Did Mohamed plan everything in advance that when, on his return from Pakistan he religiously married young Hizia, 17 years old, her face hidden behind a niqab? It was the 15th of December, 2011. Together, they settled in at Mohamed Merah’s place, where they would watch The Simpsons or play Call of Duty on their Playstation. Like others, Hizia believed her husband’s story of his “touristic travels.” Her words to the policemen spoke volumes: “he talked a lot, and he needed people to listen to him. He needed love, and I often compared him to a baby”. She understood nothing when on Jan. 2  he abruptly dropped her off at her parents’ and asked for a divorce.
The Dream of Going Out Like Jacques Mesrine
To put an end to his “shit life,” Mohamed Merah dreamed of a spectacular death. Going out like Jacques Mesrine, whose book La Derniere Cavale [The Last Breakout] was found in the killer’s living room, next to a pile of books about Islam. Incidentally it is probably no coincidence that for his crimes he chose a Colt .45, the pistol that never left Public Enemy Number One’s side [Mesrine]. The videos of Merah’s crimes, which he carefully edited before sending to Al Jazeera, the lists of newsrooms to contact that he compiled (BFM, iTele), found on his desk: signatures of a meticulous preparation.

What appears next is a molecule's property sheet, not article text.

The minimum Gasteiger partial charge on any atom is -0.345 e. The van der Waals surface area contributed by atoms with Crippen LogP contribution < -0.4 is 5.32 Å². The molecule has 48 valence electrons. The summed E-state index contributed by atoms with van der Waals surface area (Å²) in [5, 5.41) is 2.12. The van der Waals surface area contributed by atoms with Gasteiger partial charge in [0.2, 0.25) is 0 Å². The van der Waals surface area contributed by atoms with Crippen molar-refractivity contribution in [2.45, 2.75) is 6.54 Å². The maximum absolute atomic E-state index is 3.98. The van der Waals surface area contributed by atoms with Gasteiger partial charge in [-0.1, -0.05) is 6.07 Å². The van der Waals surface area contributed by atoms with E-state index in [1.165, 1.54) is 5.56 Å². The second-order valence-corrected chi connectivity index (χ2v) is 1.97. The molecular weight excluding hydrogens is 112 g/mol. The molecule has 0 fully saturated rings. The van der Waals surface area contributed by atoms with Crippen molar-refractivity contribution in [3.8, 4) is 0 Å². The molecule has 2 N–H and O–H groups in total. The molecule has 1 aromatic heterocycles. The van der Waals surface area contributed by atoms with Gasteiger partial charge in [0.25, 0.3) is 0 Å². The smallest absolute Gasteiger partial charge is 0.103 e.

Thursday the 15th of March, he invites his sister Aicha and his brother Abdelkader to share a pizza and a drink. He is unusually affectionate; “his way of saying goodbye to us,” his brother Abdelkader Merah interprets today. That same day, four days after the first murder in Toulouse, two soldiers were killed at Montaubon, another seriously injured. The following Monday, he will execute four people and wound a fifth in front of the Ozar Hatorah Jewish school in Toulouse.
The 21st of March, while her brother, dug in at his own apartment, welcomes the SWAT men with bursts of gunfire, Souad Merah takes a call from the police, asking her to talk to him. Abdelghani Merah was already there. A bad premonition had induced him to wake up his sister Aicha at 5 am. She “prayed that he was wrong.” For herself, Mohamed Merah’s mother only learned of her son’s death from the policemen, when she herself was arrested. His brother Kader asked the policemen how many bullets he had “taken.”
Finally, the father: he was in Algeria, to which he had returned in 2004. The last of his boys, Mohamed, had sent him letters begging him to come back to France, but what he wanted was to rediscover the country that he had quit too young. When he learned that this mad scooter killer who was terrorizing France was none other than his own boy, Mohamed Merah Senior rushed out to buy himself a satellite TV, and until the final SWAT assault, his eyes never left the television screen.
Emeline Cazi Translated from French by International Boulevard
30 May 2013